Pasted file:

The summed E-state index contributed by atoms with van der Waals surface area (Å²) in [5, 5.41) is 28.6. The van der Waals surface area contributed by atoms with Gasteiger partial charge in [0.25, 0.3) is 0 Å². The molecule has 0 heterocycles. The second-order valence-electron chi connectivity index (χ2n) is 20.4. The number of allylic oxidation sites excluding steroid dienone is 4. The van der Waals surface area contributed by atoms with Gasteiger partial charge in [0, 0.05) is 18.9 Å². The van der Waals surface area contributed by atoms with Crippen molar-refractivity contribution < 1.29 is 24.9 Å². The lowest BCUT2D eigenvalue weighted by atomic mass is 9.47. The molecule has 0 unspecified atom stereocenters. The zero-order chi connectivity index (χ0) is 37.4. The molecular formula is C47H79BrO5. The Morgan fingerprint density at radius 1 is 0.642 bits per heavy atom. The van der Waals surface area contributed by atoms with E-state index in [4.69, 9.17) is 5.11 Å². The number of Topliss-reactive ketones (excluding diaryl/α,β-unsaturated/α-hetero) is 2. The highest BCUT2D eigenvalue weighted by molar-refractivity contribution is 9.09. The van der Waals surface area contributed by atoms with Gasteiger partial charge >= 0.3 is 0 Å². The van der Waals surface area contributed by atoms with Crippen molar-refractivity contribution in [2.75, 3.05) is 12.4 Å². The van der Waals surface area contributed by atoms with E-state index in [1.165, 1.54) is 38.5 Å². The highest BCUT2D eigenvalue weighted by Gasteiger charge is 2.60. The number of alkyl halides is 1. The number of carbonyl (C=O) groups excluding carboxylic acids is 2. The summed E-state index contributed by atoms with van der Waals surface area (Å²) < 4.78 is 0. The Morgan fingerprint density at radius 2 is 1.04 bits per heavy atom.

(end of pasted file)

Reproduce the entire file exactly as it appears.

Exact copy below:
The summed E-state index contributed by atoms with van der Waals surface area (Å²) in [5, 5.41) is 28.6. The van der Waals surface area contributed by atoms with Gasteiger partial charge in [0.25, 0.3) is 0 Å². The molecule has 0 heterocycles. The second-order valence-electron chi connectivity index (χ2n) is 20.4. The number of allylic oxidation sites excluding steroid dienone is 4. The van der Waals surface area contributed by atoms with Gasteiger partial charge in [0, 0.05) is 18.9 Å². The van der Waals surface area contributed by atoms with Crippen molar-refractivity contribution < 1.29 is 24.9 Å². The lowest BCUT2D eigenvalue weighted by atomic mass is 9.47. The molecule has 0 unspecified atom stereocenters. The zero-order chi connectivity index (χ0) is 37.4. The molecular formula is C47H79BrO5. The Morgan fingerprint density at radius 1 is 0.642 bits per heavy atom. The van der Waals surface area contributed by atoms with E-state index in [4.69, 9.17) is 5.11 Å². The number of Topliss-reactive ketones (excluding diaryl/α,β-unsaturated/α-hetero) is 2. The highest BCUT2D eigenvalue weighted by molar-refractivity contribution is 9.09. The van der Waals surface area contributed by atoms with Gasteiger partial charge >= 0.3 is 0 Å². The van der Waals surface area contributed by atoms with Crippen molar-refractivity contribution in [2.75, 3.05) is 12.4 Å². The van der Waals surface area contributed by atoms with E-state index in [1.165, 1.54) is 38.5 Å². The highest BCUT2D eigenvalue weighted by Gasteiger charge is 2.60. The number of alkyl halides is 1. The number of carbonyl (C=O) groups excluding carboxylic acids is 2. The summed E-state index contributed by atoms with van der Waals surface area (Å²) < 4.78 is 0. The Morgan fingerprint density at radius 2 is 1.04 bits per heavy atom.